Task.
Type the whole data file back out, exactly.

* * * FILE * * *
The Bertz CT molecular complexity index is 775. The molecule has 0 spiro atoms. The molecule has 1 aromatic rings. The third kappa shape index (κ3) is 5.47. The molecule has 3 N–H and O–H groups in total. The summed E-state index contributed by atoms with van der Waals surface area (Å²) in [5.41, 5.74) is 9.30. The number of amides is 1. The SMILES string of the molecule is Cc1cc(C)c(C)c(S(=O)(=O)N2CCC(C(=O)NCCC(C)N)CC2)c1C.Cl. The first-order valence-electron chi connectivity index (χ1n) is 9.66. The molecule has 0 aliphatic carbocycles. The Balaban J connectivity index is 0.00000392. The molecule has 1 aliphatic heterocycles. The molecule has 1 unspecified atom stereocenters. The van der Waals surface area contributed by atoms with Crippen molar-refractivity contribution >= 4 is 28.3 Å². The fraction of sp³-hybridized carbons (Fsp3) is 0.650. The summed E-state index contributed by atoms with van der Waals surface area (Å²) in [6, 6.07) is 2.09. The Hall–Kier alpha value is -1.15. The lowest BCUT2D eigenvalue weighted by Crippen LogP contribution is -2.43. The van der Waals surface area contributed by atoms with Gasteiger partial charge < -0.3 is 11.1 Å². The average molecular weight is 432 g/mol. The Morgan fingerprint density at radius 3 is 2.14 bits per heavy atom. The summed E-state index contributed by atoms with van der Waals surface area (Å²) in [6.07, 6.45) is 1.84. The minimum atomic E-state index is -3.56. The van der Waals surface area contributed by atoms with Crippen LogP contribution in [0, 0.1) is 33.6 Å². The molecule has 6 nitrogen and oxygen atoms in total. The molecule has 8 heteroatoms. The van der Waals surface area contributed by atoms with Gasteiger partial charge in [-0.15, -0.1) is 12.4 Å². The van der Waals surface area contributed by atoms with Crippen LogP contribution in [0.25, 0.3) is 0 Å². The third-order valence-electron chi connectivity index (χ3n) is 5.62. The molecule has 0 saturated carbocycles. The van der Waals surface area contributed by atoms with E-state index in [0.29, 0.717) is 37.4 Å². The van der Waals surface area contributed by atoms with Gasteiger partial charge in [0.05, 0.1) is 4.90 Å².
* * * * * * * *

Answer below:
The Bertz CT molecular complexity index is 775. The molecule has 0 spiro atoms. The molecule has 1 aromatic rings. The third kappa shape index (κ3) is 5.47. The molecule has 3 N–H and O–H groups in total. The summed E-state index contributed by atoms with van der Waals surface area (Å²) in [5.41, 5.74) is 9.30. The number of amides is 1. The SMILES string of the molecule is Cc1cc(C)c(C)c(S(=O)(=O)N2CCC(C(=O)NCCC(C)N)CC2)c1C.Cl. The first-order valence-electron chi connectivity index (χ1n) is 9.66. The molecule has 0 aliphatic carbocycles. The Balaban J connectivity index is 0.00000392. The molecule has 1 aliphatic heterocycles. The molecule has 1 unspecified atom stereocenters. The van der Waals surface area contributed by atoms with Crippen molar-refractivity contribution >= 4 is 28.3 Å². The fraction of sp³-hybridized carbons (Fsp3) is 0.650. The summed E-state index contributed by atoms with van der Waals surface area (Å²) in [6, 6.07) is 2.09. The Hall–Kier alpha value is -1.15. The lowest BCUT2D eigenvalue weighted by Crippen LogP contribution is -2.43. The van der Waals surface area contributed by atoms with Gasteiger partial charge < -0.3 is 11.1 Å². The average molecular weight is 432 g/mol. The Morgan fingerprint density at radius 3 is 2.14 bits per heavy atom. The summed E-state index contributed by atoms with van der Waals surface area (Å²) in [6.07, 6.45) is 1.84. The minimum atomic E-state index is -3.56. The van der Waals surface area contributed by atoms with Crippen LogP contribution in [0, 0.1) is 33.6 Å². The molecule has 6 nitrogen and oxygen atoms in total. The molecule has 8 heteroatoms. The van der Waals surface area contributed by atoms with Gasteiger partial charge in [-0.15, -0.1) is 12.4 Å². The van der Waals surface area contributed by atoms with Crippen LogP contribution in [0.25, 0.3) is 0 Å². The third-order valence-electron chi connectivity index (χ3n) is 5.62. The molecule has 0 saturated carbocycles. The van der Waals surface area contributed by atoms with E-state index in [0.29, 0.717) is 37.4 Å². The van der Waals surface area contributed by atoms with Gasteiger partial charge in [0.05, 0.1) is 4.90 Å².